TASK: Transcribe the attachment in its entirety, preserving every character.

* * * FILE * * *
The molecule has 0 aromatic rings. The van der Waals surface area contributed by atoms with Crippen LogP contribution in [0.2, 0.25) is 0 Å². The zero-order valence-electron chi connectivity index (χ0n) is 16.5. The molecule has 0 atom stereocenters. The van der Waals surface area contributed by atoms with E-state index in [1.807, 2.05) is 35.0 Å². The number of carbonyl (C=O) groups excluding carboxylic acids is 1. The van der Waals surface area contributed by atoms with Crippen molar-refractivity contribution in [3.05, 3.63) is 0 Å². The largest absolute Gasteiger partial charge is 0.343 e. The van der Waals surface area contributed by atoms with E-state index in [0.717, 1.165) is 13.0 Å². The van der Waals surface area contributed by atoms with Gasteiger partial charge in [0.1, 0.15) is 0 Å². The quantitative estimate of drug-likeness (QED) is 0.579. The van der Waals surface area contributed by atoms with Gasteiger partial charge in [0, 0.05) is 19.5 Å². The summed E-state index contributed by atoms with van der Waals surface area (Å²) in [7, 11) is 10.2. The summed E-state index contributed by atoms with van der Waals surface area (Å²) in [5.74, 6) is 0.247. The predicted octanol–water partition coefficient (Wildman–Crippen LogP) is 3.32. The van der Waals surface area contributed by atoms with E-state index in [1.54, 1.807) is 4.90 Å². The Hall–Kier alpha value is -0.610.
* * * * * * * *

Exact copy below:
The molecule has 0 aromatic rings. The van der Waals surface area contributed by atoms with Crippen LogP contribution in [0.2, 0.25) is 0 Å². The zero-order valence-electron chi connectivity index (χ0n) is 16.5. The molecule has 0 atom stereocenters. The van der Waals surface area contributed by atoms with E-state index in [1.807, 2.05) is 35.0 Å². The number of carbonyl (C=O) groups excluding carboxylic acids is 1. The van der Waals surface area contributed by atoms with Crippen molar-refractivity contribution in [3.05, 3.63) is 0 Å². The largest absolute Gasteiger partial charge is 0.343 e. The van der Waals surface area contributed by atoms with E-state index in [0.717, 1.165) is 13.0 Å². The van der Waals surface area contributed by atoms with Gasteiger partial charge in [0.1, 0.15) is 0 Å². The quantitative estimate of drug-likeness (QED) is 0.579. The van der Waals surface area contributed by atoms with Gasteiger partial charge in [0, 0.05) is 19.5 Å². The summed E-state index contributed by atoms with van der Waals surface area (Å²) in [7, 11) is 10.2. The summed E-state index contributed by atoms with van der Waals surface area (Å²) in [5.74, 6) is 0.247. The predicted octanol–water partition coefficient (Wildman–Crippen LogP) is 3.32. The van der Waals surface area contributed by atoms with E-state index in [1.54, 1.807) is 4.90 Å². The Hall–Kier alpha value is -0.610.